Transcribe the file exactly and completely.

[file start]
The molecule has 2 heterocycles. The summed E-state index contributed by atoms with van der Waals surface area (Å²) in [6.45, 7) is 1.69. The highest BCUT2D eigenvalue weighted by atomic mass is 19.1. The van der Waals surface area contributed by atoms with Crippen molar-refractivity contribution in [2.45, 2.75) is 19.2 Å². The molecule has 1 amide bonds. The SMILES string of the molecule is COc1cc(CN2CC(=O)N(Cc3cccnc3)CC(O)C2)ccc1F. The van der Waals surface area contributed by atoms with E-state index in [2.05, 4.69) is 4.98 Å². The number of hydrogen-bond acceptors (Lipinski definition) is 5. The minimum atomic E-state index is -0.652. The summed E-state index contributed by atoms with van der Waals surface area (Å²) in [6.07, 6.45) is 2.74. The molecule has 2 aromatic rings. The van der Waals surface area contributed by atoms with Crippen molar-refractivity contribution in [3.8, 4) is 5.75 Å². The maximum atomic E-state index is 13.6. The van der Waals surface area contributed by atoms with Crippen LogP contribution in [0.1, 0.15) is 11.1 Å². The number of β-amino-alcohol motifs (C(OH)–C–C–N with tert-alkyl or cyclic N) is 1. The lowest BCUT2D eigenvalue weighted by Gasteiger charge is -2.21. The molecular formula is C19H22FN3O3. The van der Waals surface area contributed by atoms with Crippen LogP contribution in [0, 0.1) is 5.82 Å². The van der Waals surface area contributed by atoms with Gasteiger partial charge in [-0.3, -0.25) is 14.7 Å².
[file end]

The molecule has 2 heterocycles. The summed E-state index contributed by atoms with van der Waals surface area (Å²) in [6.45, 7) is 1.69. The highest BCUT2D eigenvalue weighted by atomic mass is 19.1. The van der Waals surface area contributed by atoms with Crippen molar-refractivity contribution in [2.45, 2.75) is 19.2 Å². The molecule has 1 amide bonds. The SMILES string of the molecule is COc1cc(CN2CC(=O)N(Cc3cccnc3)CC(O)C2)ccc1F. The van der Waals surface area contributed by atoms with E-state index in [2.05, 4.69) is 4.98 Å². The number of hydrogen-bond acceptors (Lipinski definition) is 5. The minimum atomic E-state index is -0.652. The summed E-state index contributed by atoms with van der Waals surface area (Å²) in [6.07, 6.45) is 2.74. The molecule has 2 aromatic rings. The van der Waals surface area contributed by atoms with Crippen molar-refractivity contribution in [3.8, 4) is 5.75 Å². The maximum atomic E-state index is 13.6. The van der Waals surface area contributed by atoms with Crippen LogP contribution in [0.1, 0.15) is 11.1 Å². The number of β-amino-alcohol motifs (C(OH)–C–C–N with tert-alkyl or cyclic N) is 1. The lowest BCUT2D eigenvalue weighted by Gasteiger charge is -2.21. The molecular formula is C19H22FN3O3. The van der Waals surface area contributed by atoms with Crippen LogP contribution in [0, 0.1) is 5.82 Å². The van der Waals surface area contributed by atoms with Gasteiger partial charge in [-0.3, -0.25) is 14.7 Å².